A study last year by Psychological Science, which examined the effects of cell phone use among more than 120,000 British teenagers, found that social media was not harmful to most teenagers, and sometimes helped them socialize and gain emotional support from their peers.

Overall, the evidence suggests that moderate use of digital technology is not inherently harmful and may have benefits in an interconnected world," the report said.

6. Drink energy drinks

Have you ever been told by your mother-in-law that Red Bull is too chemical and will kill you because you drink it? Actually, Red Bull (at least the sugar-free version) isn't that bad, as it contains only 10 calories, no sugar, and only 80 milligrams of caffeine, about 1/3 the amount of a medium Starbucks cup.

7. Drink a glass or two of wine

Too much of anything is bad, and alcohol is no exception.

But some studies suggest that people who drink moderately (that is, one or two glasses of red wine or beer a day) may have health benefits, such as reducing the risk of cognitive decline caused by aging.

A study published last year in the Journal of Alzheimer's Disease found that people who drank regularly were much more likely than those who did not drink at all to show no signs of cognitive decline by age 85. Another survey, which reviewed 74 studies, also made similar conclusions.

8. Turn off message notifications

At Google's recent I/O developer conference, a number of features were revealed to kick the "technology addiction", one of which is a new feature to block notifications, as many users believe that notifications can make people anxious and reduce productivity.

But some studies have pointed out that turning off the mute completely to solve anxiety can make people more stressed.

The solution may not be to turn off notifications altogether. According to the study, people who received notifications not immediately but in batches were less stressed and happier than those who received notifications normally or not at all.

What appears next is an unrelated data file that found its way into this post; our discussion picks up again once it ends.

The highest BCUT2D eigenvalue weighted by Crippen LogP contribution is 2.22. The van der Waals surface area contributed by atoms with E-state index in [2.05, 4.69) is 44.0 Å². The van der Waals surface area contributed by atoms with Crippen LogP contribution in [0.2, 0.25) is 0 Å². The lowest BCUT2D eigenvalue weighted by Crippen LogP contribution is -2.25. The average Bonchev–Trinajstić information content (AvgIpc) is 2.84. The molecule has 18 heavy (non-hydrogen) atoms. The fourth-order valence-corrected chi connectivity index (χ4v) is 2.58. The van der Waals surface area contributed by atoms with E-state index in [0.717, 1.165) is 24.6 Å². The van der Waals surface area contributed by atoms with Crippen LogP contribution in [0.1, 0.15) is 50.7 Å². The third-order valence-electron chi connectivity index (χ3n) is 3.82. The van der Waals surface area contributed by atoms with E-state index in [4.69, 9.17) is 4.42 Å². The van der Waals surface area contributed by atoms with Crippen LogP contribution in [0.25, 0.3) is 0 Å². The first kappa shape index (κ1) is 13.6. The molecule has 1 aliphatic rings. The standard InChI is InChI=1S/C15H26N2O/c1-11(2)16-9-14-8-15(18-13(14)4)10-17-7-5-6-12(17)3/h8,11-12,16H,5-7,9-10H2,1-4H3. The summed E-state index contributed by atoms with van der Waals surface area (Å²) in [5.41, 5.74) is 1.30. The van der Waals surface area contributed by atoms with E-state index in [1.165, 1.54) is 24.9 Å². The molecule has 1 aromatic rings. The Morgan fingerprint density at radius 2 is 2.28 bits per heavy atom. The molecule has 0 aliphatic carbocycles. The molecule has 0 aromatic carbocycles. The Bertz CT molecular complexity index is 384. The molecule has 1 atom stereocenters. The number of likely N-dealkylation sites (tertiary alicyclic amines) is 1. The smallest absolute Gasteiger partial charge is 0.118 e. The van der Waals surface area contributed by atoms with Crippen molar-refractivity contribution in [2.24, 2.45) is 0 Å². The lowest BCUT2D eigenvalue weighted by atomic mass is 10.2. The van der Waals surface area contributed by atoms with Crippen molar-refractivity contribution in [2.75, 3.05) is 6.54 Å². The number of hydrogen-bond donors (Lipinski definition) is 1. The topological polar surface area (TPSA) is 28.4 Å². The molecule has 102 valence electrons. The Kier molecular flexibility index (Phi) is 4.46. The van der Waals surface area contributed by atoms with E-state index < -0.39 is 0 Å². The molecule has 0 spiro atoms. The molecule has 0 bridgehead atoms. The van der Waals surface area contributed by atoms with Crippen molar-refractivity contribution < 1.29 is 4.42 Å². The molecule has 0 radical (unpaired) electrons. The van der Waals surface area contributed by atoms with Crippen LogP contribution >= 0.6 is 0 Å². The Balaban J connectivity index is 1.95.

9. Give up working out for long periods of time

You don't have to sweat for hours at a time at the gym to get healthy. Research shows that intense, high-intensity training, such as 7-minute workouts and high-intensity interval training (HIIT), may be better for building muscle and protecting the heart than other exercises.

High-intensity interval training can provide similar or better results than traditional longer, moderate intensity workouts," says sports psychologist Chris Jordan.

10. Napping

Napping doesn't mean you're lazy. Some studies have shown that napping may be associated with significant health benefits, especially if you're often sleep deprived.

If you sleep easily, often go to bed later than you should, have difficulty controlling your eating habits or losing weight, have difficulty concentrating, have a loss of energy, have a decreased sex drive, and have pains here and there, it's probably a warning sign of sleep deprivation.

"Brain, Behavior and Immunity" journal of a small study, compared deliberately sleep-deprived people nap 30 minutes and sleep 10 hours of health effects, found that both practices seem to help restore immunity to normal levels.
Harvard scholar Robert Stickgold also believes that napping even helps people solve the problem of energy and concentration.

About Jerry

There are only 24 hours in a day, so why not spend it in a healthy and happy way? So, I choose to spend it happily